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Keeping It Off the Wall
by Ed Donath

Push Button GIFP2P

Asheville, NC—In an effort to stimulate fan interest in the new '04 season by increasing sorely missed on-track passing, an innovation has been announced which enables Champ Car drivers to temporarily increase the turbo boost of their engines from 41.5 to 44 inches simply by pushing a button; a strategic move that will yield an extra 50 horsepower per use.

The catch? Drivers are empowered to use this increased boost for only 60 seconds per race. According to Champ Car and Cosworth techies, this will allow for perhaps five push-to-pass applications on the average race circuit.

OWRS Technical Director Lee Dykstra explained that the normal 41.5-inch level of boost is to be controlled by engine sensors that measure turbo boost before it reaches the pop-off valve. But as always, the pop-off valves—maintained by Champ Car and distributed to teams at the track during race weekends—will regulate turbo boost to the maximum 44 inches of mercury allowed during P2P applications.

"We wanted to give our drivers more of an opportunity to make passes and compete for position and we think this will play a key role in that,” said Lee Dykstra. “Champ Car Director of Electronics Kevin Vander Laan and others in our organization have worked very hard to develop this new application and we expect it to make for more exciting racing.”

All of us would probably agree that there has been far too little on-track passing for position in our beloved speed sport in recent years. So, experimentation with almost any pro-active innovation that could make Champ Car contests look more like actual auto races is, at least, worth a try.

Nonetheless, even now in their latter day neo-electronic form, pop-off valves are often criticized for a lack of uniformity, if not reliability. It's too bad that the Cosworth people couldn't come up with a push-to-pass gimmick that works independently from controversial POV's.

And in a yet-to-be-defined gray area:

Will P2P also be incorporated into qualifying sessions? If not, how will it be disabled or monitored prior to race day? And will all of this create too much extra responsibility for Champ Car's already challenged officials and stewards?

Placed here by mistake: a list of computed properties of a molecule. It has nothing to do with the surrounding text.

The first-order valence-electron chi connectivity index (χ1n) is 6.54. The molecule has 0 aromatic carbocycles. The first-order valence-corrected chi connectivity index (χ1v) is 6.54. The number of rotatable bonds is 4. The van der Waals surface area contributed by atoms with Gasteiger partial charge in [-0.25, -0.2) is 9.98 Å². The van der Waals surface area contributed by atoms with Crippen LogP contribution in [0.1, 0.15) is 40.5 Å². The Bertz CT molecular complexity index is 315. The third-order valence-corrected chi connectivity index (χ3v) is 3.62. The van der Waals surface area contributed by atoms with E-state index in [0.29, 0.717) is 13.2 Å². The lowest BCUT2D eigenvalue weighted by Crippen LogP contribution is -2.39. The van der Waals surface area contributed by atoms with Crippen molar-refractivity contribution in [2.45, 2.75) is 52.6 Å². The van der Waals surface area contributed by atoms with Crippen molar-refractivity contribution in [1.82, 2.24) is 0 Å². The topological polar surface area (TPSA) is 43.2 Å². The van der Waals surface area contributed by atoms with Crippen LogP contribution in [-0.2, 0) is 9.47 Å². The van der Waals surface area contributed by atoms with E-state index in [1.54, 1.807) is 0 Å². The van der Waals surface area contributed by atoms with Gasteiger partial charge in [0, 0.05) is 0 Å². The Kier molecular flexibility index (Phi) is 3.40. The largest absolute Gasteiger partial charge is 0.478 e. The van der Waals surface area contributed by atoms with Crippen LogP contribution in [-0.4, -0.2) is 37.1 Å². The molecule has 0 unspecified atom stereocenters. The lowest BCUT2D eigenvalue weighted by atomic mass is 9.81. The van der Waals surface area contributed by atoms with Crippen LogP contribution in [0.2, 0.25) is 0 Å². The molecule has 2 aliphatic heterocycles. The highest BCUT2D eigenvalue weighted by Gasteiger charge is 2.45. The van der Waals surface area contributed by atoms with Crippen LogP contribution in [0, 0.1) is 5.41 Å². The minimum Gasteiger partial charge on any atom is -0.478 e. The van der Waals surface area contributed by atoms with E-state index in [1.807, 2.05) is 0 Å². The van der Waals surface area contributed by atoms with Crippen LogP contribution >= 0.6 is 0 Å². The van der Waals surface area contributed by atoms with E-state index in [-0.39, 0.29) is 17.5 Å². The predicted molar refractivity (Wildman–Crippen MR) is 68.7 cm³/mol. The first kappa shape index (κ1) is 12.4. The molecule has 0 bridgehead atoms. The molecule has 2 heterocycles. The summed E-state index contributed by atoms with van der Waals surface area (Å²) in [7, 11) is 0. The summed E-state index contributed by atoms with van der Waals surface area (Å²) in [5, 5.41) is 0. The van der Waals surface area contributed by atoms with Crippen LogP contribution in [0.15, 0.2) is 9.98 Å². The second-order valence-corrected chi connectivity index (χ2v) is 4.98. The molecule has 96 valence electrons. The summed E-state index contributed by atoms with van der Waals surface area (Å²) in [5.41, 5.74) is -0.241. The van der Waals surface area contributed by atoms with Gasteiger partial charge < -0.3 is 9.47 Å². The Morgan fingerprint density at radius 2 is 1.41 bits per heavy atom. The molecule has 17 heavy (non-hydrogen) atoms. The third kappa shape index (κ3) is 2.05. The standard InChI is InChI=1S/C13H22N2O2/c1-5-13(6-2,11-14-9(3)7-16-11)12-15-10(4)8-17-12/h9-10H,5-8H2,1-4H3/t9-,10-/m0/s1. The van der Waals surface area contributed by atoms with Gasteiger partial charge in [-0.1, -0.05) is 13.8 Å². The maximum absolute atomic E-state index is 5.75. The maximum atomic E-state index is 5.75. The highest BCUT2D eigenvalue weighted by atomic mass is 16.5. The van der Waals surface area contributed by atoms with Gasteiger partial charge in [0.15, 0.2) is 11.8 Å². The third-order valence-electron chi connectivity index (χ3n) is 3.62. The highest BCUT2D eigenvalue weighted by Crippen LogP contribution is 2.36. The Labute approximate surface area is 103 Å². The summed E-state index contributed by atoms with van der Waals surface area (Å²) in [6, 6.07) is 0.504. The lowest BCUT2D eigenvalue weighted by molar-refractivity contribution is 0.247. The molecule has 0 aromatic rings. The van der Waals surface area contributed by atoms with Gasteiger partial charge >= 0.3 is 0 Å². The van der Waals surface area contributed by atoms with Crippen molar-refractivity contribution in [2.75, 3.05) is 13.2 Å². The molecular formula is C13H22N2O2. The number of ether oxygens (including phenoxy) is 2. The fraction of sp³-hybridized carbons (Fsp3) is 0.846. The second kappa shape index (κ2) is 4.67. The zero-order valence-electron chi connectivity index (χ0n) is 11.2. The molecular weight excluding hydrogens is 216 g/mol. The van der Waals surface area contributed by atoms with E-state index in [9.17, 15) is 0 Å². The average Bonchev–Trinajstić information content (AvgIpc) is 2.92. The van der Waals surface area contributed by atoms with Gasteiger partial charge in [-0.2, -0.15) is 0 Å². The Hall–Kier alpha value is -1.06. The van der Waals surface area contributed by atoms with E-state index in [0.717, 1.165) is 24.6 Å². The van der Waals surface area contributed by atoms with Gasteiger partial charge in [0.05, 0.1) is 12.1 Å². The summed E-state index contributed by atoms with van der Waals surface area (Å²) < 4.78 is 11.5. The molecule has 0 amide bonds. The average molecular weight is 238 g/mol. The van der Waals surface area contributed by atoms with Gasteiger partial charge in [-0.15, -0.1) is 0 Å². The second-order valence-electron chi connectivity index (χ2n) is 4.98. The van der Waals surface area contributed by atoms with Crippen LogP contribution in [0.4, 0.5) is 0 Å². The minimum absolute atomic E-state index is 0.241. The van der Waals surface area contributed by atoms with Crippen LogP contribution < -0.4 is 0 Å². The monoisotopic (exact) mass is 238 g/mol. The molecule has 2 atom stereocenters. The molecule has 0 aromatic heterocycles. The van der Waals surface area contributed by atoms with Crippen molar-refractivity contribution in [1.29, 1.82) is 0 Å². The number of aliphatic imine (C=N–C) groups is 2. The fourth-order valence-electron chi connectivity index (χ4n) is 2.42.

Likewise, whatever method will be used onboard each Champ Car to monitor the 60-seconds per-driver/per-race hyper-turbo boost...unwanted controversy and negative PR could easily be the result of a lapse in uniformity and/or reliability.

In an effort to enable TV viewers to recognize how the drivers are using their P2P buttons during races the Champ Car TV production crew will attempt to monitor each use of the system and will keep spectators informed as to how much time each driver has remaining in his boost reserve. The announce team will also track the tendencies of individual drivers, helping fans to predict when their favorite driver might be more apt to use his allotment.

Time to do some math: 18 drivers = 18 minutes of boost time.

In turn, 18 minutes of P2P equals at least that much play-by-play chatter about the actual use of the buttons—before the announce team devotes any time to analyzing where and when the next driver might push to pass.

But at least the talk in Champ Car racing won't be about such lurid topics as steroid use, player violence, and lewd halftime performances. And it will certainly make a good diversion from what promises to be the longest and most obnoxious Presidential campaign in history.

So what do you think will be the most talked-about topic during race telecasts?

Good answer. You hit it right on the button!

Copyright © 2004 by Ed Donath and Deep Throttle. All Rights Reserved.

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